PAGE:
https://abcnews.go.com/US/wireStory/stud...r-62656475
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#29

The Elegant Nature of Science 2.0
I like it when multiple disciplines come together.

[Image: SBRT_Stereotactic_Body_Radiotherapy.jpg]
Being told you're delusional does not necessarily mean you're mental. 
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#30

The Elegant Nature of Science 2.0
While a young person, I saw this image. I instantly understood it and found it inspiring...
[Image: 34d8250361e4f6efa15a7194cc1a19a1.jpg]
It's one of the first images of an atom being smashed at the Brookhaven accelerator.
I still find it utterly thrilling.  
There are many similar images out there and I could look at them all day. Shy
________________________________________________
A new type of thinking is essential if mankind is to survive and move to higher levels. ~ Albert Einstein
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#31

The Elegant Nature of Science 2.0
(04-10-2019, 05:33 PM)Vera Wrote: New species of early human found in the Philippines

"An international team of researchers have uncovered the remains of a new species of human in the Philippines, proving the region played a key role in hominin evolutionary history.

The new species, Homo luzonensis is named after Luzon Island, where the more than 50,000 year old fossils were found during excavations at Callao Cave."

[...]

"It's quite incredible, the extremities, that is the hand and feet bones are remarkably Australopithecine-like. The Australopithecines last walked the earth in Africa about 2 million years ago and are considered to be the ancestors of the Homo group, which includes modern humans.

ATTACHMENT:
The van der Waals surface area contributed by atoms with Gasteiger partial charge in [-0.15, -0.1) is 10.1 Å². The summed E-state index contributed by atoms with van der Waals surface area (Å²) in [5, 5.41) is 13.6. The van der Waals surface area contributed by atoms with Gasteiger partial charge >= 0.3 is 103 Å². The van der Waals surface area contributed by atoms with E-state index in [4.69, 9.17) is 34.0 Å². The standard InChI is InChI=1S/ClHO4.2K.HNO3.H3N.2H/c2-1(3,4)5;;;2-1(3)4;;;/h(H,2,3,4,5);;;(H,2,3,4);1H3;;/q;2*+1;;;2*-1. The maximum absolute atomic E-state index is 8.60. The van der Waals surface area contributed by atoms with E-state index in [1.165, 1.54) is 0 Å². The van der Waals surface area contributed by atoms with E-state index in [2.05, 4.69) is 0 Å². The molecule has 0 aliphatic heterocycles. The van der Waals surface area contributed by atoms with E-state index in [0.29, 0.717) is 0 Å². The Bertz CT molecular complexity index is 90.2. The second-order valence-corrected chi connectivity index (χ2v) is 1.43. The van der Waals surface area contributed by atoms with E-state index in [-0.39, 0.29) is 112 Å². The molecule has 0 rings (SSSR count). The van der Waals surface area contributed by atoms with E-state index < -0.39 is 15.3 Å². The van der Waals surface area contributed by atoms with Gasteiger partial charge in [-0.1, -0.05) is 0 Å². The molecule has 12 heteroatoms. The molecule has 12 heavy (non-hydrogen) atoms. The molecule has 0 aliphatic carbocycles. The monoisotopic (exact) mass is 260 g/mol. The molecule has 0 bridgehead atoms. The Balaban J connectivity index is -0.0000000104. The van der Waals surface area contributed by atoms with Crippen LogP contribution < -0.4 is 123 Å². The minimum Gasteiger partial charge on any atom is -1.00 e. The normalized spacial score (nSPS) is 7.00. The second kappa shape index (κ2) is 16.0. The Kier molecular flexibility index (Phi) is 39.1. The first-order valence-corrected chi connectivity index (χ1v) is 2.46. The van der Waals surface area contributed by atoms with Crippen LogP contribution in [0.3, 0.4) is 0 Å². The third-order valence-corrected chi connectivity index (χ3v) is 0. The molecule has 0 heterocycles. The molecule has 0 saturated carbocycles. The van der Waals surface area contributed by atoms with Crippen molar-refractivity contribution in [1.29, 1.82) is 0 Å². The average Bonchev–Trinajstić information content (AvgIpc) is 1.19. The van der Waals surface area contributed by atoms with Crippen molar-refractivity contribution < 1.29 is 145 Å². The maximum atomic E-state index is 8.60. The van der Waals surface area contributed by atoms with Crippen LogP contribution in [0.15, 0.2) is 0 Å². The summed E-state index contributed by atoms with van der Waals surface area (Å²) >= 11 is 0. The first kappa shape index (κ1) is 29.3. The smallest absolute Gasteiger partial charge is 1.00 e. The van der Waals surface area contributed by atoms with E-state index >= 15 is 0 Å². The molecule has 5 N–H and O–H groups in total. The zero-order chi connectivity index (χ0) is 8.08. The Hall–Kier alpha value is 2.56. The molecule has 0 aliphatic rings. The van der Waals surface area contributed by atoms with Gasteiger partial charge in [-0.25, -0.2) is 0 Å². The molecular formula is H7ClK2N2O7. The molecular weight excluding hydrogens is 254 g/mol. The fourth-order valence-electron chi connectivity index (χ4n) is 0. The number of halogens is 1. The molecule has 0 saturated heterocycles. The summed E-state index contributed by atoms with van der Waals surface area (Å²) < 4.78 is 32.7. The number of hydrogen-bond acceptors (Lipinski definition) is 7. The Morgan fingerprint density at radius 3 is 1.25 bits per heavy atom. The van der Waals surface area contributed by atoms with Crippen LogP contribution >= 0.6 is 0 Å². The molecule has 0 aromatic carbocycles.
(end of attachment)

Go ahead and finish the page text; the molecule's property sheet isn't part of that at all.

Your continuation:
"So, the question is whether some of these features evolved as adaptations to island life, or whether they are anatomical traits passed down to Homo luzonensis from their ancestors over the preceding 2 million years."

While there are still plenty of questions around the origins of Homo luzonensis, and their longevity on the island of Luzon, recent excavations near Callao Cave produced evidence of a butchered rhinoceros and stone tools dating to around 700,000 years ago.

"No hominin fossils were recovered, but this does provide a timeframe for a hominin presence on Luzon. Whether it was Homo luzonensis butchering and eating the rhinoceros remains to be seen," Professor Piper said.
"It makes the whole region really significant. The Philippines is made up of a group of large islands that have been separated long enough to have potentially facilitated archipelago speciation. There is no reason why archaeological research in the Philippines couldn't discover several species of hominin. It's probably just a matter of time."

Homo luzonensis shares some unique skeletal features with the famous Homo floresiensis or 'the hobbit', discovered on the island of Flores to the south east of the Philippine archipelago.

In addition, stone tools dating to around 200,000 years ago have been found on the island of Sulawesi, meaning that ancient hominins potentially inhabited many of the large islands of Southeast Asia.



I heard they found about two dozen pairs of shoes with these fossils.  Whistling
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#32

The Elegant Nature of Science 2.0
(03-13-2019, 01:47 PM)Kim Wrote: A big fishy embarrassingly washes up on a California beach.    

A Hoodwinker-sunfish washes up on a California beach and yes, hoodwinks everyone.  Nod

From what reading I've done, the sunfish family can be quite confusing to correctly identify.  Apparently, this guy isn't supposed to be in the northern hemisphere, at all.  Pretty steathy for a 7 ft fish to wind up on the other side of the planet.